Kurt: I don't think you'll ever see it if it's crappy, I don't think anyone picks it up.
Kurt: You know what I mean? So, it's simple enough.
Scott: Yeah, I don't want, I do not want some die-hard fan coming after me and screaming at me, "you had this golden opportunity, how did you screw it up?" That's one of the things I dearly wish to avoid.
Taliesin: I feel like I've had a really good batting average in my career. I haven't put out a lot, but what I have put out I'm pretty proud of, so I'm hoping to keep that one up.
Kurt: Let me ask you a question. Do you think that American fans are interested in a truly co-produced thing? Or do you think that a large majority of the fans are interested in the art form because it is generated in Japan?
Zac: I'll tell you, for this property you're going to be introducing Vampire Hunter D to fifteen years, twenty years of anime fans who have no idea what it is. Anime fans, modern fans right now who are teenagers, they have no idea. Vampire Hunter D hasn't been a thing since 2000. You're unearthing this coffin and opening it back up and you get to reintroduce it. So, those fans will go back to… they might go back and watch an old DVD of Bloodlust or something, but your thing is going to define it for them. It's not an established property anymore. You might as well be working with some thing from the 80s nobody's ever heard of before. I'm not saying the IP is completely unknown, but it's an old property that no one's done anything with in a really long time. So you have a great opportunity, I think, to make this cool to a completely new audience.
Kurt: What does it for them? Meaning, so I have my own perception…
Zac: I'm saying on this project, they're not going to care.
Kurt: I'm talking more broadly. In the fan base that is more interested in Japanese animation, anime specifically or manga, are they attracted to just good stories in a unique telling and that's why the majority of the fans are there? Are they interested in… I'm trying to get a bead, in some regards, on what does a younger fan look for? I'm not a young fan anymore. So seeing Funimation's presentation of things is unique, because it is kitschy and slightly foreign. There's an unexplained quality to certain things that the characters do. Do you feel that is part of the attraction?
Zac: Yeah, I mean, sure. A lot of anime fans… it's important to keep in mind that the average length of an anime fan's existence is two years, that's how long people stay anime fans. I'm an exception, Taliesin's an exception. Most of them only stay fans for about two years and they're teenagers. Yeah, the foreignness of it, the fact that it comes from another country--it's like the cartoons they seen on TV, but these are for quote-unquote adults. Yeah, that's part of it. The other part is anime is a medium, not a genre. It tells all kinds of stories that are written for people who are not ten to twelve years old, that is part of the appeal. American [fans]--if I'm parsing your question correctly--are they going to respond to something that is not immediately identifiable as anime? If it's cool and if it kind of seems like anime a little bit, yeah sure, those fans are still going to respond to it. They're not going to immediately reject your show just because it doesn't look like Dragon Ball or Naruto or whatever, that's not the case.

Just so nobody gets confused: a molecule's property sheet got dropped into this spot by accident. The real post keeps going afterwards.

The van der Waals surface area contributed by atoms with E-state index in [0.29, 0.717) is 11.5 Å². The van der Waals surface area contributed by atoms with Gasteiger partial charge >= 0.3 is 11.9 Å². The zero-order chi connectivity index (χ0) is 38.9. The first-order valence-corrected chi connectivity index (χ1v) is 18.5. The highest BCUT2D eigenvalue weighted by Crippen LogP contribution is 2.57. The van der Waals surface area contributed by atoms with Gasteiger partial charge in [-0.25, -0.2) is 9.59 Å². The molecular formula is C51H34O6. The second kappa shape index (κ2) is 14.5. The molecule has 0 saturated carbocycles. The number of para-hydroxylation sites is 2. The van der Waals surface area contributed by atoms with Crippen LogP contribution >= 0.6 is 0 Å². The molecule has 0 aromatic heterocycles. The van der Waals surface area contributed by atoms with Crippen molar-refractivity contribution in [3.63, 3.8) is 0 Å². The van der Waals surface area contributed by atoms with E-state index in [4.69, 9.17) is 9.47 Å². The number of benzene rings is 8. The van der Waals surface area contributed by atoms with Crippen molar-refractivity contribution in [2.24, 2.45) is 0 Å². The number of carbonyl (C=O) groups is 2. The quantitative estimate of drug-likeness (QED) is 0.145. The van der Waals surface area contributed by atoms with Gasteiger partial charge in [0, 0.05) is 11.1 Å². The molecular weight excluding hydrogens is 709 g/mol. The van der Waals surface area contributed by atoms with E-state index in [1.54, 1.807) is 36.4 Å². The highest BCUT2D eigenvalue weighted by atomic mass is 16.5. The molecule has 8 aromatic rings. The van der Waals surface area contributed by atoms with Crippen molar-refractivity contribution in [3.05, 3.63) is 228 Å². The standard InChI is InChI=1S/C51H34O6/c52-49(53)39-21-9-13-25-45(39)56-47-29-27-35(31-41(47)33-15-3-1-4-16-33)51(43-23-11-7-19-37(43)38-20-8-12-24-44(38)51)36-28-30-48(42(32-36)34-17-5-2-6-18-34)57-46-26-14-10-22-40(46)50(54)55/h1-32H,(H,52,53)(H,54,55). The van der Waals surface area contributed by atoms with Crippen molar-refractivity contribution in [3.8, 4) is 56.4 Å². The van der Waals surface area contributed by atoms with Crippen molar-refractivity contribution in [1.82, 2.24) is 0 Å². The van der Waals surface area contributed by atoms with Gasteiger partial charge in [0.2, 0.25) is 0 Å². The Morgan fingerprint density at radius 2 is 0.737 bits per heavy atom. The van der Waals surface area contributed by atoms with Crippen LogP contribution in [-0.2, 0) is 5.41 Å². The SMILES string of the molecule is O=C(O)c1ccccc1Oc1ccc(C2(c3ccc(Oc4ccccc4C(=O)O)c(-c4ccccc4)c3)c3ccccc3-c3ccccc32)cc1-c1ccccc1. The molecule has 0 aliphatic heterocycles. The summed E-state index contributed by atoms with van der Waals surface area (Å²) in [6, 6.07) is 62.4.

Kurt: Our talking style was Avatar.
Zac: Yeah, if you said, "we're going to try for Avatar," I would say you have a much, in my opinion, much more of an uphill climb. Because there have been a lot of pretenders to that throne and almost none of them have succeeded. But if you're aiming for a different style, hour-long drama aimed at adults, you're going for a completely different audience and your opportunities are wide open. You're entering new territory, so you get to blaze the path. I think, creatively, the doors are wide open for you. That's my opinion.
Kurt: Look, if there are a hundred thousand attendees to an expo and the average fan's duration is two or three years, then it should mean that there are a million hardened fans that have been created over the last fifteen years. So I think there is something that, maybe as they grow and mature or age, that there's still a bit of nostalgia that we can play upon, as long it's familiar, novel… So it's interesting. I'm always interested in people's opinions on what an audience does or doesn't want, because nobody really knows until you go do it. So it's always interesting to hear. Thank you.
Zac: Thanks a lot guys, good luck.